As noted above, firms like defense contractors can be somewhat insulated from economic cycles. But for most of the firms in this sector, their business is business -- their customers or clients are other businesses.

And those businesses aren't always industrial firms. For United Parcel Services (NYSE:UPS), the rise of Internet retailers like Amazon (NASDAQ:AMZN) has been a huge boon -- but if Amazon's sales were to fall sharply, UPS would feel considerable pain.

But long story short, the answer is the same as it is for most businesses: Assuming it's well-managed and its products are competitive, the biggest factor affecting most of these companies will be the cycles of the economy in the regions in which they do business.

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John Rosevear owns shares of The Motley Fool recommends 3M,, and United Parcel Service. The Motley Fool owns shares of, General Dynamics, General Electric Company, and Lockheed Martin. Try any of our Foolish newsletter services free for 30 days. We Fools may not all hold the same opinions, but we all believe that considering a diverse range of insights makes us better investors. The Motley Fool has a disclosure policy.

4 in 5 Americans Are Ignoring Buffett's Warning

Don't be one of them.

Jun 12, 2015 at 5:01PM

Admitting fear is difficult.

So you can imagine how shocked I was to find out Warren Buffett recently told a select number of investors about the cutting-edge technology that's keeping him awake at night.

This past May, The Motley Fool sent 8 of its best stock analysts to Omaha, Nebraska to attend the Berkshire Hathaway annual shareholder meeting. CEO Warren Buffett and Vice Chairman Charlie Munger fielded questions for nearly 6 hours.
The catch was: Attendees weren't allowed to record any of it. No audio. No video.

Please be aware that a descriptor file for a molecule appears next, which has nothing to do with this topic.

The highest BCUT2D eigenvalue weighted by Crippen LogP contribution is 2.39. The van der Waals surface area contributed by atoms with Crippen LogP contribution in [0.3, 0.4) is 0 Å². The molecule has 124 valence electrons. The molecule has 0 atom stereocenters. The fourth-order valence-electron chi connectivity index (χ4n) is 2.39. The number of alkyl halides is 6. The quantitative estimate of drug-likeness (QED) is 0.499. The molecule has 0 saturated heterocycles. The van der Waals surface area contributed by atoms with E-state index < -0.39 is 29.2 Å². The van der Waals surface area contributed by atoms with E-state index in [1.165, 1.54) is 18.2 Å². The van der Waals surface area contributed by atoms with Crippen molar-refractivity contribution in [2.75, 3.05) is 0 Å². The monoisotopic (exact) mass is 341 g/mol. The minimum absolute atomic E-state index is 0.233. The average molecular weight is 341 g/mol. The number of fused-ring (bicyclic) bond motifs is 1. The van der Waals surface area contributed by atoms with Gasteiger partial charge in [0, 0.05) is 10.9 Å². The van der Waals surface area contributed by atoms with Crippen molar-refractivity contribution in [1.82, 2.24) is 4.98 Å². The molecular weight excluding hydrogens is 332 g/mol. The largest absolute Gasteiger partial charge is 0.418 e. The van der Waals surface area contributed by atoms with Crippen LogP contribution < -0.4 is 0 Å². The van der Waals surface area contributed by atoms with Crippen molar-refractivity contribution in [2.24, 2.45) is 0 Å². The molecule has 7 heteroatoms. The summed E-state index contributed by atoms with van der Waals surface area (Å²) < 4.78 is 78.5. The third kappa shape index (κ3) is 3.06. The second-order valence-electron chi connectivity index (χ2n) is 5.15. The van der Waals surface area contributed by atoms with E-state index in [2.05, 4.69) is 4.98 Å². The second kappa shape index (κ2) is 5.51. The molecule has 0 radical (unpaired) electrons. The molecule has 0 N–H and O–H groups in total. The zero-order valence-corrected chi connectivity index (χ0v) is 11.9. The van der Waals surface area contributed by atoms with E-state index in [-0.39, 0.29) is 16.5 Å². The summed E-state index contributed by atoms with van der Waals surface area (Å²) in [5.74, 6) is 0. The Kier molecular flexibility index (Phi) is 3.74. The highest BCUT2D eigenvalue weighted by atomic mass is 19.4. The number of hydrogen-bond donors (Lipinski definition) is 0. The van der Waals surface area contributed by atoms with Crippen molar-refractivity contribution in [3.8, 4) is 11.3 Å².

Our team of analysts wrote down every single word Buffett and Munger uttered. Over 16,000 words. But only two words stood out to me as I read the detailed transcript of the event: "Real threat."

That's how Buffett responded when asked about this emerging market that is already expected to be worth more than $2 trillion in the U.S. alone. Google has already put some of its best engineers behind the technology powering this trend. 

The amazing thing is, while Buffett may be nervous, the rest of us can invest in this new industry BEFORE the old money realizes what hit them.

KPMG advises we're "on the cusp of revolutionary change" coming much "sooner than you think."

Even one legendary MIT professor had to recant his position that the technology was "beyond the capability of computer science." (He recently confessed to The Wall Street Journal that he's now a believer and amazed "how quickly this technology caught on.")

Yet according to one J.D. Power and Associates survey, only 1 in 5 Americans are even interested in this technology, much less ready to invest in it. Needless to say, you haven't missed your window of opportunity. 

Think about how many amazing technologies you've watched soar to new heights while you kick yourself thinking, "I knew about that technology before everyone was talking about it, but I just sat on my hands." 

Don't let that happen again. This time, it should be your family telling you, "I can't believe you knew about and invested in that technology so early on."

That's why I hope you take just a few minutes to access the exclusive research our team of analysts has put together on this industry and the one stock positioned to capitalize on this major shift.

Click here to learn about this incredible technology before Buffett stops being scared and starts buying!

David Hanson owns shares of Berkshire Hathaway and American Express. The Motley Fool recommends and owns shares of Berkshire Hathaway, Google, and Coca-Cola.We Fools don't all hold the same opinions, but we all believe that considering a diverse range of insights makes us better investors. The Motley Fool has a disclosure policy.